And that's just the beginning. Classic mode may provide you with infinite stacks of blocks, but it's still a pared down version of what Minecraft has to offer. Just as Lego includes things that aren't just simple building blocks (remember the doors and windows? The tiny bulbs with switches attached?), Minecraft has a number of non-block objects that can enrich the game - but they're only available in the Survival mode that comes with the full game.

Lego Engineer

There's a fair amount of variety to the non-block objects you can get in Survival. Some have simple and obvious functions, such as doors, ladders, and trapdoors, but others can display an emergent complexity that is awe-inspiring- a case in point being Redstone circuits, which can be used to create things as complex as 16-Bit ALU computational devices that actually function within the game itself. Add to this the other objects that can be found in the game - such as wheat and sugar cane that can be grown in crops, minecart railway systems, switches and levers that activate doors or detonators - as well as the other dynamic systems such as the flow of water, weather and so on, and the potential for complex systems in the Minecraft world becomes readily apparent.

But there's another thing that Survival mode adds to the gameplay experience - the thing that led me to trying the game in the first place, and the reason for which Survival is so named.

Lego Survivor


If there's a deep, dark cavern near your base, they will spawn there. If you've neglected to put a torch in one of the tunnels of your mine, that's where they'll come from. If one of the rooms in your home is poorly lit, they'll get in. And when the sun goes down, they'll be everywhere.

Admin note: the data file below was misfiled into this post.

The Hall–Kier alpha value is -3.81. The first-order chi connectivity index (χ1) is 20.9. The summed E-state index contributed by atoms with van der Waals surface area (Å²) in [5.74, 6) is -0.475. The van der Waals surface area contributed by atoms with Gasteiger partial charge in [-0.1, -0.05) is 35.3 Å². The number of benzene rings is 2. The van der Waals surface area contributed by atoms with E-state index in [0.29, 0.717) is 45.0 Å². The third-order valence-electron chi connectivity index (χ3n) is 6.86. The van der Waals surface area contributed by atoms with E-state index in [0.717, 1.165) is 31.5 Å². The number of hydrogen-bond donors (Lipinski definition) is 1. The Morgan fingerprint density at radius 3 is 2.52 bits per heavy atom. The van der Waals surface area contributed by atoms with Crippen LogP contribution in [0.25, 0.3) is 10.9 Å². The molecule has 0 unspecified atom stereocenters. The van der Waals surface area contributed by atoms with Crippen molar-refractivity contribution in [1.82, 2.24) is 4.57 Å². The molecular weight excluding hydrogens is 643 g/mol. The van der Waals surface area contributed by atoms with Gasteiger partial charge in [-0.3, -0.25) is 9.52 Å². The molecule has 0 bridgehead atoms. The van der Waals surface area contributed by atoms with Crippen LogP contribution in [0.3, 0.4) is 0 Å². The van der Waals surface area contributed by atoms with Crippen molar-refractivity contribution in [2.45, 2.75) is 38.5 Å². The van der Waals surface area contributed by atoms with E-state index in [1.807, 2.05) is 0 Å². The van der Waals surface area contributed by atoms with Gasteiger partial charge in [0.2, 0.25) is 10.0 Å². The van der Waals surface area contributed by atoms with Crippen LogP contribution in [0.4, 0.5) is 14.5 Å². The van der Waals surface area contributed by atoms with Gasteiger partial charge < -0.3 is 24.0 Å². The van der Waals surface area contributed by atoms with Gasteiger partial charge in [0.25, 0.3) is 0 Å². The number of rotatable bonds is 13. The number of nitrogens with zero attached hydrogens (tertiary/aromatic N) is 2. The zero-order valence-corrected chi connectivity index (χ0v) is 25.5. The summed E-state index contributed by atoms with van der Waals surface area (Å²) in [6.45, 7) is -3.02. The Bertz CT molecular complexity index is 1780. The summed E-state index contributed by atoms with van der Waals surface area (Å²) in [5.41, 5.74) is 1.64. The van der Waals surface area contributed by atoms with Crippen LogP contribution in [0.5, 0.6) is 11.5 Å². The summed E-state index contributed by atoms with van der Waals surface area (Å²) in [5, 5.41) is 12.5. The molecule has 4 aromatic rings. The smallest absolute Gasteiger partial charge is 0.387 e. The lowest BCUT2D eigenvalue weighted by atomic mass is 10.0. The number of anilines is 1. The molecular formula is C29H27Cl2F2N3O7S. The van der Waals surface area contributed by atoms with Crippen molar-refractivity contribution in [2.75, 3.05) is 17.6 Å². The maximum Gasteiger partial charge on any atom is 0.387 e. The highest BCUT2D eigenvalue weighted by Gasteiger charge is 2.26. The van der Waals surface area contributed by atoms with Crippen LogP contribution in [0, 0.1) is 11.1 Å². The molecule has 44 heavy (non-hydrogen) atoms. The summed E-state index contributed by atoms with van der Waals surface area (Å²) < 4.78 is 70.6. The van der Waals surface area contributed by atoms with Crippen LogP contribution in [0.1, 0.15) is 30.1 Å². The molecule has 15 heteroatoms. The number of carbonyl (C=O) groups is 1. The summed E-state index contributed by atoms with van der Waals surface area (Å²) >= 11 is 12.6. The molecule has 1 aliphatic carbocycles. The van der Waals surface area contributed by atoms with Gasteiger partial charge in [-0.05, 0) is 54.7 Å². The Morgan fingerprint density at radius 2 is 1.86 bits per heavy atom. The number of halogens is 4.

In Survival mode, monsters will spawn in places with little to no light - and at night-time, when there's no sunlight to keep them at bay, they will appear all over the countryside. Building a structure is only one part of Minecraft - you also have to use it to defend yourself against these monsters. Zombies walk towards you and take chunks out of you if they get close enough; skeletons fire arrows from afar; spiders drop down onto you and rip you apart; and creepers - by far the most insidious enemy - actually attempts to detonate itself if it gets to within a foot of you, potentially putting a severe dent in both your health and the blocks around it. Oftentimes, there's no indication that an enemy is nearby except for a slight audio cue, which greatly adds to the "horror" element of the game - zombies moan, skeletons rattle, spiders squeak (eurgh) and creepers stay completely silent until they get within a foot of you and make a horrifying hiss that signals the onset of the impending explosion that will take you and your building with it. It's fairly easy to build a structure that can keep the monsters out - but if you're not careful about how you build the interior of that structure, they can actually spawn within the walls of your building. Areas that are poorly lit will spawn monsters that can destroy you or your buildings, which adds a whole new factor to consider when building things like mines - where every nook and crevice should either be easily defensible or brightly lit to avoid monsters spawning there.